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Countrywide: Now The Mortgage "Rescue" Firm?

Wednesday, 24 Oct 2007 | 3:18 PM ET
CNBC.com

So there’s a big press conference today to announce how Countrywide Financial is getting together with its harshest critic (until now) NACA, the Neighborhood Assistance Corp. of America.

The Boston-based consumer advocacy group has been at the forefront of assistance for beleaguered borrowers, and has also been calling for a boycott of Countrywide, not to mention holding protests outside its local offices.

According to an agreement between the two, Countrywide will be required to reduce some borrowers’ payments to “affordable” levels, affordable being based on individual analysis of each household’s issues by NACA. NACA has 33 offices nationwide.

Bruce Marks, the head of NACA, reportedly said this will help tens of thousands of Countrywide borrowers, and he also says he’s looking to make the same agreement with other lenders.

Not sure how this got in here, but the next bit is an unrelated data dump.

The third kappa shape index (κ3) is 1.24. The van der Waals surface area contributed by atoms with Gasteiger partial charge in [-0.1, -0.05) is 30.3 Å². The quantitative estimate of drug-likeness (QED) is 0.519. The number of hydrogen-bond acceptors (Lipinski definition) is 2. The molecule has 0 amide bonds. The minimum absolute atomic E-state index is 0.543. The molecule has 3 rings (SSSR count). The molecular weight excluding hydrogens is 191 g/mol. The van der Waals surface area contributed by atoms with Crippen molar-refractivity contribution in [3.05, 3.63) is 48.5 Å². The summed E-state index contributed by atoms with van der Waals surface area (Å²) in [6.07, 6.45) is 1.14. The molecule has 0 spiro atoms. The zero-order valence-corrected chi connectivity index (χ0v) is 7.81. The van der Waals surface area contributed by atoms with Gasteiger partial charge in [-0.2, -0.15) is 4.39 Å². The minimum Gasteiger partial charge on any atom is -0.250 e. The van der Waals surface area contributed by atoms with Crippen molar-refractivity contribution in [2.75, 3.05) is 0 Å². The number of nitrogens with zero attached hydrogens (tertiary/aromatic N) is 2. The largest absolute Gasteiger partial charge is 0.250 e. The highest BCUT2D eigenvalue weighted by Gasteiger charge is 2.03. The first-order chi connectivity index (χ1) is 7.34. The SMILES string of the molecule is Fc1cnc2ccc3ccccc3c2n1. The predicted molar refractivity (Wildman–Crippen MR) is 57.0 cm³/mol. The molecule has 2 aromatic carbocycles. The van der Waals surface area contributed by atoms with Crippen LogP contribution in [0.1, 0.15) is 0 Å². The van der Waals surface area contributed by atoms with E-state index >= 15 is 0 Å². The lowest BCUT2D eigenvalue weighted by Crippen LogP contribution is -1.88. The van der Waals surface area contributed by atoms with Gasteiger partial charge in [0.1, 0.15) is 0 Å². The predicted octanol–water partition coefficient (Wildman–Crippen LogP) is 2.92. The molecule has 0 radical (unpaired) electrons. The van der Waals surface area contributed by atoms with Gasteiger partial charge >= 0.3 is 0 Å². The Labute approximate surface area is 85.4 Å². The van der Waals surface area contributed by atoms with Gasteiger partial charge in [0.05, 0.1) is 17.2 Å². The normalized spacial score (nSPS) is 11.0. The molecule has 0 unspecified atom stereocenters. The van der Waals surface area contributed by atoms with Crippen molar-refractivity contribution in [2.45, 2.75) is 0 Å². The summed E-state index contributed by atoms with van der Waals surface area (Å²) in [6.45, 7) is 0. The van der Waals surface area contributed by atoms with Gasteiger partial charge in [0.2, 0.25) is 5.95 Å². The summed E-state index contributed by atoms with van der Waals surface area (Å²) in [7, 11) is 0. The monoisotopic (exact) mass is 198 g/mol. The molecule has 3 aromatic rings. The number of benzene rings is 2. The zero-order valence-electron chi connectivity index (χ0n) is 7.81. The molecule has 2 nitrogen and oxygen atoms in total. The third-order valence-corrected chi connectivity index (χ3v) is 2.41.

This is all after Countrywide already announced earlier this weekthat it would refinance or modify 16 billion dollars worth of loans held by about 80,000 borrowers.

All of this sounds well and good, but I’m still asking, how can Countrywide do this when they really just service the bulk of these loans? That is, they deal with the payments, but they don’t actually own them.

Remember, the whole reason we got into this mortgage mess is because these loans are sold to big banks that securitize these things and buy and sell them. So wouldn’t all the banks have to sign off on each loan? And how long would that take? I mean, these things are bundled into massive packages.

I’m also noting that nobody is mentioning prepayment penalties in all of this. What about that?? I’m trying to get answers from Countrywide, but amid all the press releases, no one there will take my call.

Questions? Comments? RealtyCheck@cnbc.com

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  • Diana Olick serves as CNBC's real estate correspondent as well as the editor of the Realty Check section on CNBC.com.

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